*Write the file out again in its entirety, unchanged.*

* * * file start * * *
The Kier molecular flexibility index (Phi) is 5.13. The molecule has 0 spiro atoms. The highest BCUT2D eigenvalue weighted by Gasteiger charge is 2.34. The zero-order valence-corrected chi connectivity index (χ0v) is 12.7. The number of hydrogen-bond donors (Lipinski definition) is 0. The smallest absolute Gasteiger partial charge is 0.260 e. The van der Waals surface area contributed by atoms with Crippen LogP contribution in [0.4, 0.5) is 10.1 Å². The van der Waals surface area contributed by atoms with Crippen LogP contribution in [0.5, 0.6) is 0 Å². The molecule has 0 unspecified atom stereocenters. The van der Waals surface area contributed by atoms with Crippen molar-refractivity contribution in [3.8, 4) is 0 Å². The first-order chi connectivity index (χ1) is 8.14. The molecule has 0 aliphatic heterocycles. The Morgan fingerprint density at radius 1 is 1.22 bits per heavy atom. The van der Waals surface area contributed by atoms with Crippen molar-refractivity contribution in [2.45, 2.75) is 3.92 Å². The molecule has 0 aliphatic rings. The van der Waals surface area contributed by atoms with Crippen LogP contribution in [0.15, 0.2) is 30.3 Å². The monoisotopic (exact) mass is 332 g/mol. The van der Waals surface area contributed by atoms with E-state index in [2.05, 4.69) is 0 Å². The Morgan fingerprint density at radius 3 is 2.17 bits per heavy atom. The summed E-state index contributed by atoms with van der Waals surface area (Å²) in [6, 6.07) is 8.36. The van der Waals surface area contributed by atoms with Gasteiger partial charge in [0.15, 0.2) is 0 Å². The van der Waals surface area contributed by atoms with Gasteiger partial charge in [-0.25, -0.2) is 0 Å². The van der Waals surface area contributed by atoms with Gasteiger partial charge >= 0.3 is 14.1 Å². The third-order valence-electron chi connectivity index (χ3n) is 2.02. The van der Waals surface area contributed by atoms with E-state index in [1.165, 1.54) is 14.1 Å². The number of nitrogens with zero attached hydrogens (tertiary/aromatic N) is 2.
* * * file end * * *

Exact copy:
The Kier molecular flexibility index (Phi) is 5.13. The molecule has 0 spiro atoms. The highest BCUT2D eigenvalue weighted by Gasteiger charge is 2.34. The zero-order valence-corrected chi connectivity index (χ0v) is 12.7. The number of hydrogen-bond donors (Lipinski definition) is 0. The smallest absolute Gasteiger partial charge is 0.260 e. The van der Waals surface area contributed by atoms with Crippen LogP contribution in [0.4, 0.5) is 10.1 Å². The van der Waals surface area contributed by atoms with Crippen LogP contribution in [0.5, 0.6) is 0 Å². The molecule has 0 unspecified atom stereocenters. The van der Waals surface area contributed by atoms with Crippen molar-refractivity contribution in [3.8, 4) is 0 Å². The first-order chi connectivity index (χ1) is 8.14. The molecule has 0 aliphatic heterocycles. The Morgan fingerprint density at radius 1 is 1.22 bits per heavy atom. The van der Waals surface area contributed by atoms with Crippen molar-refractivity contribution in [2.45, 2.75) is 3.92 Å². The molecule has 0 aliphatic rings. The van der Waals surface area contributed by atoms with Crippen LogP contribution in [0.15, 0.2) is 30.3 Å². The monoisotopic (exact) mass is 332 g/mol. The van der Waals surface area contributed by atoms with E-state index in [2.05, 4.69) is 0 Å². The Morgan fingerprint density at radius 3 is 2.17 bits per heavy atom. The summed E-state index contributed by atoms with van der Waals surface area (Å²) in [6, 6.07) is 8.36. The van der Waals surface area contributed by atoms with Gasteiger partial charge in [0.15, 0.2) is 0 Å². The van der Waals surface area contributed by atoms with Gasteiger partial charge in [-0.25, -0.2) is 0 Å². The van der Waals surface area contributed by atoms with Gasteiger partial charge >= 0.3 is 14.1 Å². The third-order valence-electron chi connectivity index (χ3n) is 2.02. The van der Waals surface area contributed by atoms with E-state index in [1.165, 1.54) is 14.1 Å². The number of nitrogens with zero attached hydrogens (tertiary/aromatic N) is 2.